For me, he's way over-explaining, and the story grids to a halt. It's mostly first-person, and so are the explanations. But the first person goes from being aimed at someone in the story to being aimed at the reader. It's as if the main character turns to look straight out of the page at you. For someone who knows these things, it's like saying "money can be used for goods and services." So this lessened the enjoyment of the story aspect for me somewhat. But again, probably a tradeoff he made.

I also am already caught up on all the technical and political aspects the book covers, so I didn't learn anything new there. But then I read Boing Boing, was around when the EFF was founded, have been going to various hacking conferences for over a decade, and know half of the people Cory used for source material.

In my case, that leaves the story. On to the parts I did like. I find the overall plot, sadly, believable. It's almost entirely set in San Francisco and the Bay Area, where I live. So he gets local color points. He came up with a number of characters I care about. He made me angry about what was happening in the story. After the first couple of chapters, I had to spend all my spare time reading it.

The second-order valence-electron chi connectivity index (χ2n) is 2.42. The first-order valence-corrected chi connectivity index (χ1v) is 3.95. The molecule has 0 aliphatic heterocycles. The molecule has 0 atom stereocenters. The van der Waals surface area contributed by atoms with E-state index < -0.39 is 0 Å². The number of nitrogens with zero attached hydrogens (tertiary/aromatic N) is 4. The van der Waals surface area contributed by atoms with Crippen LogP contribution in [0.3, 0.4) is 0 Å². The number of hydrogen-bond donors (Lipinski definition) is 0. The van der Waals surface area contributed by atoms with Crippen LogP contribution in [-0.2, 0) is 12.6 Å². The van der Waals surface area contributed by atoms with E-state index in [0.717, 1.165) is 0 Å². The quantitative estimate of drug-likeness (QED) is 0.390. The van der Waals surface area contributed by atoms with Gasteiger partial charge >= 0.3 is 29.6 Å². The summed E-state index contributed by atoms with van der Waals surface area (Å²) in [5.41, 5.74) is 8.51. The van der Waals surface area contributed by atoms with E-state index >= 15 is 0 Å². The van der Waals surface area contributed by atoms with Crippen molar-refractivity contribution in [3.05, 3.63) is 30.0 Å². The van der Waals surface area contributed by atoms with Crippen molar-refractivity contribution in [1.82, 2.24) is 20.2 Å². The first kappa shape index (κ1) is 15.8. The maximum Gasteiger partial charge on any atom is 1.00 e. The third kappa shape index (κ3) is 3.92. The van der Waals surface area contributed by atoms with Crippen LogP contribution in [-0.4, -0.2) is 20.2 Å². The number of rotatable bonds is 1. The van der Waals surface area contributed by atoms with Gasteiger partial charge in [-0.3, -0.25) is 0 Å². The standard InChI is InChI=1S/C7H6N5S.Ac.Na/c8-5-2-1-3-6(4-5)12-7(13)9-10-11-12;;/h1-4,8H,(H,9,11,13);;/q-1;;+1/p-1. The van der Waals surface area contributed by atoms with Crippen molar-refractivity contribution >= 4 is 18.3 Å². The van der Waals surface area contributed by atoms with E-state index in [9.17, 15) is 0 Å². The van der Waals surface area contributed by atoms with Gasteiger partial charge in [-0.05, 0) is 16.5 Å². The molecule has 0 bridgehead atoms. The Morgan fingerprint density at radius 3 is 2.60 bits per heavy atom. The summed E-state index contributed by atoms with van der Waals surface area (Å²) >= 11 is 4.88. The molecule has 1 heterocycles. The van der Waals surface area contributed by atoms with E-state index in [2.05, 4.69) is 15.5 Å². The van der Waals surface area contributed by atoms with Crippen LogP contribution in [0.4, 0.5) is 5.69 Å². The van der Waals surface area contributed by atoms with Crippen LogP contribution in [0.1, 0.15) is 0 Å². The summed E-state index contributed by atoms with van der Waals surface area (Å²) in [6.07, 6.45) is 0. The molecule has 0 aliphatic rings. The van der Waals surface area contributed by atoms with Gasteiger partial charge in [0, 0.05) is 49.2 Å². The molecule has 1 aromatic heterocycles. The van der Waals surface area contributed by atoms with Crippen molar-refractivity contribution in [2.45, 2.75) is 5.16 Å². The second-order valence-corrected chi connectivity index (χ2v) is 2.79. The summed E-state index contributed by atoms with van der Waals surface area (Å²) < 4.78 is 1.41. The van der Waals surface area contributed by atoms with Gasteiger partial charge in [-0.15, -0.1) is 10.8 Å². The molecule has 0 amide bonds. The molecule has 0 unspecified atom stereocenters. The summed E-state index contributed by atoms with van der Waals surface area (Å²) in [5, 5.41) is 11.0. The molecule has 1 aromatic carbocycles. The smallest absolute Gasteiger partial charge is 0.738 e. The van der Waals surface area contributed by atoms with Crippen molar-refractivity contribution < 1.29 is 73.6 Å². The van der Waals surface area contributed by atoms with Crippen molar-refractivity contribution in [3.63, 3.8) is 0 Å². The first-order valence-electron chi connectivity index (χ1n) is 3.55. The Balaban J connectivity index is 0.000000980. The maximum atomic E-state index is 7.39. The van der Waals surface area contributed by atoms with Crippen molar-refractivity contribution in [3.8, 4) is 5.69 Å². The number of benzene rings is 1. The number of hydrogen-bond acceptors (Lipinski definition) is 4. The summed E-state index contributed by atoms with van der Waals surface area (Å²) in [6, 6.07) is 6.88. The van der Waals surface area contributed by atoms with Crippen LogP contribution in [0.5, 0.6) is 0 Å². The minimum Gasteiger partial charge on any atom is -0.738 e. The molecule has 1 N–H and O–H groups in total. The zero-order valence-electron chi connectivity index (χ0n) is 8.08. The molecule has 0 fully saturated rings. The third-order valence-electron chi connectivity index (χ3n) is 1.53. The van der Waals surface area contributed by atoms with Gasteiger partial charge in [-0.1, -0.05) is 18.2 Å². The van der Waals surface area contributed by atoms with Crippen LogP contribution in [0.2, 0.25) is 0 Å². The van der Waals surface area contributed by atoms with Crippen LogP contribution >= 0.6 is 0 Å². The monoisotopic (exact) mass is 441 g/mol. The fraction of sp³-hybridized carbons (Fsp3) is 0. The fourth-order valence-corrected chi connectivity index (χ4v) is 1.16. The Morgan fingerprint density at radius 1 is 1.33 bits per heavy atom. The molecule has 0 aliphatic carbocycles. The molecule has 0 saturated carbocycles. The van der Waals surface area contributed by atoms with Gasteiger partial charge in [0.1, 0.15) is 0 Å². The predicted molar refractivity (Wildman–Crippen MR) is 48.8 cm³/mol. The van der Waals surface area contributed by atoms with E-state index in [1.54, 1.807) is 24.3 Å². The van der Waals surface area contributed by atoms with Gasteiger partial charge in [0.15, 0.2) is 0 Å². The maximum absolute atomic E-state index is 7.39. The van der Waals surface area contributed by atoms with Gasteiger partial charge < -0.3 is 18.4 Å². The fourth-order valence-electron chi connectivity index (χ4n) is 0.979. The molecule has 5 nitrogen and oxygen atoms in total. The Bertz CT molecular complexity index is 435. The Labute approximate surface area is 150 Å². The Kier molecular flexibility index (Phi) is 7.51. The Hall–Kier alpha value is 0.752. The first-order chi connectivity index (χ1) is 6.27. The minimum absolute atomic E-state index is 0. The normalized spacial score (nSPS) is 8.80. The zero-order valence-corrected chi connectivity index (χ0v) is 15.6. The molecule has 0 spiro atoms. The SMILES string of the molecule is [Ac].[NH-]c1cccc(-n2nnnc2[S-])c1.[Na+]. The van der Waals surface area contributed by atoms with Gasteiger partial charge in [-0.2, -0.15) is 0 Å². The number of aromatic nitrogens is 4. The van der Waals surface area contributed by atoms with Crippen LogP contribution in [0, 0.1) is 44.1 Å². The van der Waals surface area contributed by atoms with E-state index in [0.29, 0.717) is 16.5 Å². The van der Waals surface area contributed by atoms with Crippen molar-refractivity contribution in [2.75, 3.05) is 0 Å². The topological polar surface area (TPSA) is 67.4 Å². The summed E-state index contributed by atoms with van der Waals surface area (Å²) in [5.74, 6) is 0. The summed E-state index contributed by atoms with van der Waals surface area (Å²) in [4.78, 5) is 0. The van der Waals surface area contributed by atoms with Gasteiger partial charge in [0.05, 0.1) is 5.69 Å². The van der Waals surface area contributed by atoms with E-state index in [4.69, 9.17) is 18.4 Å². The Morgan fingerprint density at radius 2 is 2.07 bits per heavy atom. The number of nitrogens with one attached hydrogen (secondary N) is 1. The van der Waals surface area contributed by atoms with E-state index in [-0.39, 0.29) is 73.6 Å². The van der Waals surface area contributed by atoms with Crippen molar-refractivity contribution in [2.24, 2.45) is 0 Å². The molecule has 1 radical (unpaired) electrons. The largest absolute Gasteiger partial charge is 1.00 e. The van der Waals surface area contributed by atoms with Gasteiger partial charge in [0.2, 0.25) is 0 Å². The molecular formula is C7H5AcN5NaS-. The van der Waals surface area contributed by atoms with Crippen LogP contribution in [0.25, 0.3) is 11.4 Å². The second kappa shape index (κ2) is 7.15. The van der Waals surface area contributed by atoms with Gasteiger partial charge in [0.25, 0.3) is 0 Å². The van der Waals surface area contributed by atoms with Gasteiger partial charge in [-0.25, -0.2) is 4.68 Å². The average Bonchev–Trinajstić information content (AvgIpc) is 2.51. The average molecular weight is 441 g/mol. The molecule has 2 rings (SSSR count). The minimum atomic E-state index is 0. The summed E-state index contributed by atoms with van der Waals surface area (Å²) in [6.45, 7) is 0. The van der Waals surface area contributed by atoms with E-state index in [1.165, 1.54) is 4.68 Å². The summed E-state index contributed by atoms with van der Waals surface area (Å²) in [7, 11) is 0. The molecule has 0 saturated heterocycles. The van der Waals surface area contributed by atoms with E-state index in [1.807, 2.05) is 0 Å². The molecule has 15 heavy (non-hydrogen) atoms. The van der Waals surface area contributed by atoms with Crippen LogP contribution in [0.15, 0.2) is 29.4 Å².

Let me see if I can help you categorize yourself as a person who would agree with the politics of this book, and would be ok sharing with a YA reader. Do you get mad every time Thomas Hawk links to a story about a photographer getting hassled by the police or a security guard? Do you want to call up and scream at a school board or principal when Fark links to a story about some kid getting expelled for a t-shirt or haircut? Do you have nothing but contempt for the TSA every time you find yourself removing your shoes at the airport?

If the answer is yes, then you will probably "enjoy" the plot and be right on board with the political implication. Be prepared to spend the first half of the book angry.

You know what else I liked? Cory didn't shy away from the other points of view in the discussion. He goes ahaead and points out how his main character is just like a terrorist. He gets screwed over by his parents for most of the book. Some of his own friends give up on him. Some of his trusted circle betray him. He doubts constantly. He suffers for it. It's not like Cory's position still isn't clear, but I appreciate him exposing all the costs.

The big moral of the story is that intrusive government sucks. But the smaller moral is that you have to stand up for your own rights, and it's going to hurt.

Little Brother download page
Little Brother posts
on Boing Boing
Cory's review of one of my books
(seems only fair)


LingoSlinger said...

Excellent analysis, Ryan. I'm with you all the way. Except I got so caught up in the story, I didn't stop to think about the FastTrack / RFID gaffe. Keep up the good work!

Ryan Russell said...

Actually, Nate Lawson might be proving me wrong there, so I may have to retract a little of that. But still, small liberties were taken to further plot. Again, appropriately.